Fiction - paperback; Salt Publishing; 124 pages; 2009. Review copy courtesy of author.
In many European cultures, the magpie is associated with superstition. In English folklore, the bird is a bad omen. In Scotland, a magpie near the window of a house foretells death. In Sweden, it is associated with witchcraft.
In Elizabeth Baines' Too Many Magpies the bird is a metaphor for the mysterious world of spells and magic, but it also symbolises nature.
In the park there were magpies, too many to be counted. When I was a child there were never so many of them -- one for sorrow, you said, two for joy -- but now there were too many for such short rhymes or such simple messages, they'd multiplied and colonized the towns.
The story, which is told from the point of view of an unnamed mother, explores what it is like to raise children in a world beset by environmental problems. Together with Richard, her scientist husband, the pair grow their own vegetables "since trials had indicated that pesticides and nitrates in farming and market gardening could cause allergies and cancers". They read the books, apply the gathered knowledge, and their little family -- "husband, wife and two-point-four children" -- is happy and safe.
But then a charismatic stranger enters the woman's life, a man who is the direct opposite of her husband, who talks of spells and magic, and lives life with spontaneous abandon.
He said, 'Have another brandy.' He added, 'You only live once.' What he meant, and what I knew now, was that if you stopped worrying you could live several times.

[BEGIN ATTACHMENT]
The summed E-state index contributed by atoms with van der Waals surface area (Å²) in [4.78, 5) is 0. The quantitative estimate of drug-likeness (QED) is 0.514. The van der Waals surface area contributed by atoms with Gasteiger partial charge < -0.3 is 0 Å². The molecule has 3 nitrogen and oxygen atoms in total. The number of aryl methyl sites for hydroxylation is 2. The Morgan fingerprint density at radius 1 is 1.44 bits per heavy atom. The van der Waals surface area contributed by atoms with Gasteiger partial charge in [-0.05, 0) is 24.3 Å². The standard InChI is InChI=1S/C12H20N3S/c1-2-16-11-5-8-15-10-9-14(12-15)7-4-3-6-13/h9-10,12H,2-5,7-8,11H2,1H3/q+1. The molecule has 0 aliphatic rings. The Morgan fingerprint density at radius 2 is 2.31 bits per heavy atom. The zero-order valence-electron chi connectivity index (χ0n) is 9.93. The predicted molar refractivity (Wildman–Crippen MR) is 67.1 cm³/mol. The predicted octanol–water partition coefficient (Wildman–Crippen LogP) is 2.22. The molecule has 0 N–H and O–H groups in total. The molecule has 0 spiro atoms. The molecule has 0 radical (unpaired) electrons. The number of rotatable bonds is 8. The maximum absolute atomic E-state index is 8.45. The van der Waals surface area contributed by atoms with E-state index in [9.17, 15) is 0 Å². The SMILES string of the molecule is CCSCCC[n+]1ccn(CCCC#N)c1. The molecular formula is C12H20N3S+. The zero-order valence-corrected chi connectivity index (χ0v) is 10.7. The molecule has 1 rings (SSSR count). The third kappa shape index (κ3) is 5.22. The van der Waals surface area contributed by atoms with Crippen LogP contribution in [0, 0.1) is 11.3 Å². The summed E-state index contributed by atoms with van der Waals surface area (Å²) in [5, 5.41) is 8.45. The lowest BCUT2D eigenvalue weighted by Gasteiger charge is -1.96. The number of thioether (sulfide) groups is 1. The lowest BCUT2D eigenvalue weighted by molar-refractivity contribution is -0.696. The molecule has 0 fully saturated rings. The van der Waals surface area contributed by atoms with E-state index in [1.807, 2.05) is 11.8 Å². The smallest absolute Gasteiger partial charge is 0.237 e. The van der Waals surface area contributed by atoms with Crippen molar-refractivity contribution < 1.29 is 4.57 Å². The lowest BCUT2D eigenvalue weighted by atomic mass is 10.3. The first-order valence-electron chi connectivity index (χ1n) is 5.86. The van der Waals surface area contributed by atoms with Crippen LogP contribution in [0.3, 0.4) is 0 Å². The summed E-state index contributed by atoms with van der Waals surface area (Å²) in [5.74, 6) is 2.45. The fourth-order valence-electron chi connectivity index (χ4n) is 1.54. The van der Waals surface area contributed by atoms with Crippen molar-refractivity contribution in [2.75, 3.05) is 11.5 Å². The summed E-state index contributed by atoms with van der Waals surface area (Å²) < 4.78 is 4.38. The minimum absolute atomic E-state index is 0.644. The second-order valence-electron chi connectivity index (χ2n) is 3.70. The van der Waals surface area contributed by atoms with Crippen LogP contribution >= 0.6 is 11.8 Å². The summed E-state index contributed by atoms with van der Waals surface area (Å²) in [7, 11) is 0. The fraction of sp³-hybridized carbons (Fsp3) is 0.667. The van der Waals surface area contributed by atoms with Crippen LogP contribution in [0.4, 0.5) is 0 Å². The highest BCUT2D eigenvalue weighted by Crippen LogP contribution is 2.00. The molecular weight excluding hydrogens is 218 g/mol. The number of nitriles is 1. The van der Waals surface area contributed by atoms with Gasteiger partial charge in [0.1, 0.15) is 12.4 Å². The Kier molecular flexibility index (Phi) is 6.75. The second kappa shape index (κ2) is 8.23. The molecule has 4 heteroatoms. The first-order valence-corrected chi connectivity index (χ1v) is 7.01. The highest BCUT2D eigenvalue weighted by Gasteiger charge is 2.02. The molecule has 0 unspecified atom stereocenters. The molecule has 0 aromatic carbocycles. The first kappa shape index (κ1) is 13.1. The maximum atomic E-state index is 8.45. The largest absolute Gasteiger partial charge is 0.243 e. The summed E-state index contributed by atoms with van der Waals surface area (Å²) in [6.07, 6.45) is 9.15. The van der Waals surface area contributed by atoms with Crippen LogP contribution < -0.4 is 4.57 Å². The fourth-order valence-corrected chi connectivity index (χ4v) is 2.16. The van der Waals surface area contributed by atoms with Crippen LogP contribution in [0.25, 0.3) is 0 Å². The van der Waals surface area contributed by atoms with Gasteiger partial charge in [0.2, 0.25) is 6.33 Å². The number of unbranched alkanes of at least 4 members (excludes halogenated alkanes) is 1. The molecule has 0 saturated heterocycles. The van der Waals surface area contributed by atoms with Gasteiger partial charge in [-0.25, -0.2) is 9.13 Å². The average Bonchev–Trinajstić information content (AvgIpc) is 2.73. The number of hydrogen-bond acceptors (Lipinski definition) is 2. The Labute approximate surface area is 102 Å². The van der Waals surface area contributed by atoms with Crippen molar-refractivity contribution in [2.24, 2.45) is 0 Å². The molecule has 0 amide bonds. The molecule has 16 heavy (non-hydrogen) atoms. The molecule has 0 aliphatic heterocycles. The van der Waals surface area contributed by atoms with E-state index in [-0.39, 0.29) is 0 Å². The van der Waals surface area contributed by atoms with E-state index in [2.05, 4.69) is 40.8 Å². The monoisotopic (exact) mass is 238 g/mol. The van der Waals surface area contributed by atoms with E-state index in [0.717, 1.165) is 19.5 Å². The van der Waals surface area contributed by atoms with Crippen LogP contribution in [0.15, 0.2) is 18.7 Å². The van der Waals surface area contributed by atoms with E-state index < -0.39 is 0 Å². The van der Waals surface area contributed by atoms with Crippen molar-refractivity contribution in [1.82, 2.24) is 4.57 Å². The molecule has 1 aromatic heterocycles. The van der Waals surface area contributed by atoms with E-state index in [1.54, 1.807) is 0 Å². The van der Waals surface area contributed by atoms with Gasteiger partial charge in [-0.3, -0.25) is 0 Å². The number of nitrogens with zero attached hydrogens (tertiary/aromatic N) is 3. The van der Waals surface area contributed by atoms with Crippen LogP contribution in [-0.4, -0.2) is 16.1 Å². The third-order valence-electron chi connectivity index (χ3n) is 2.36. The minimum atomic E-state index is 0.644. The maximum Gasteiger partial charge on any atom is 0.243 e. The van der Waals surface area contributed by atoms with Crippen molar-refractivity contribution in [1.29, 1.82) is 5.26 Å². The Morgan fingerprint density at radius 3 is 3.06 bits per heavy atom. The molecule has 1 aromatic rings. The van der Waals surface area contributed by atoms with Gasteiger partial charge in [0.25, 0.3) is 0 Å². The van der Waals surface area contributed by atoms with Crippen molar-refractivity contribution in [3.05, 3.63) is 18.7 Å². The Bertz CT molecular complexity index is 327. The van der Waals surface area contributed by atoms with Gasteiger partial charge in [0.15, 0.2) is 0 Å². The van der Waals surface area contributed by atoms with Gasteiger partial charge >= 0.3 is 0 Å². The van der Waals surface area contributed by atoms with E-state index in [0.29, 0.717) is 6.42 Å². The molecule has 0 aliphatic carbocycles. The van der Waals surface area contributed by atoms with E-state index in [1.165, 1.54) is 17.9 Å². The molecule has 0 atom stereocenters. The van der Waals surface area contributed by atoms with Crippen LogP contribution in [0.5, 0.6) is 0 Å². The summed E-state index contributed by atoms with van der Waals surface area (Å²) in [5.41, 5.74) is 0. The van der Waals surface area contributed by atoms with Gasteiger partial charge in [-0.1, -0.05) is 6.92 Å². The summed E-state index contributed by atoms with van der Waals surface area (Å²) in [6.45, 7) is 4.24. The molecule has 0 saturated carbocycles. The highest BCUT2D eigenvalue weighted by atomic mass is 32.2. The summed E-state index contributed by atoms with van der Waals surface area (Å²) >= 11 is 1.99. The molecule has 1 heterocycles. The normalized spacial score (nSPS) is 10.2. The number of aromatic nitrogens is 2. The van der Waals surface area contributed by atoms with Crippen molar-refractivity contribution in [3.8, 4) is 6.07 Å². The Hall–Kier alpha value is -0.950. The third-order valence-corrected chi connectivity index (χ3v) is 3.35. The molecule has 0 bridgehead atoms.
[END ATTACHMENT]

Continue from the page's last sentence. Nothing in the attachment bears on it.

His carefree attitude rubs off on the woman, and before she knows it she's not exactly neglecting her children, but she is less anxious, less fearful for their safety. As she whizzes off down the motorway to make her secret rendezvous, her newly acquired blithe spirit teeters on irresponsibility. She drinks, she drives, and on one occasion she comes across unexpected roadworks, so that she has to slam on the brakes:
The red-and-white cones rushed up more quickly than it seemed they should have done; I pressed the pedal and got the brakes under control. Each side then red-and-white barriers flickered as I crawled. TAKE CARE, said a sign, too late, FOR HALF A MILE.
On the most basic level Too Many Magpies is a story is about a straitlaced, anxious mother embarking on an extra-marital affair and then dealing with its outfall. But to dismiss it as a middle-class romance-cum-kitchen-sink drama would do the book, and its author, a supreme injustice.
Despite its subject matter, there is no sex in this book. Everything feels oblique. References are askew, nothing is nailed down. It lends the story a haunting, intangible quality. The prose is filled with a kind of musicality more reminiscent of Irish writers than British ones. I found myself being lulled by its rhythm -- and its magic.
For such a slim volume Too Many Magpies also wrestles with big ideas -- science versus nature, methodical analysis versus irrational fear, well being (physical and mental) versus illness -- and explores marriage, parenthood and the impossibility of protecting children from a world of hidden, unknowable dangers, all subjects which I expect are close to many people's hearts.
I found the book curiously reminiscent of Jennifer Johnston's style, in particular The Illusionist, but it also reminded me of Doris Lessing's The Fifth Child in its depiction of a young boy, marked out as different from birth, who causes disruption to his picture-perfect family.
Smartly plotted and with not a word wasted, Too Many Magpies is an appealing, bewitching read, one that feels slightly dangerous and a little bit thrilling. It deals with predictable subjects in unpredictable ways, and for that reason alone it marks Baines as a British writer to watch. Highly recommended.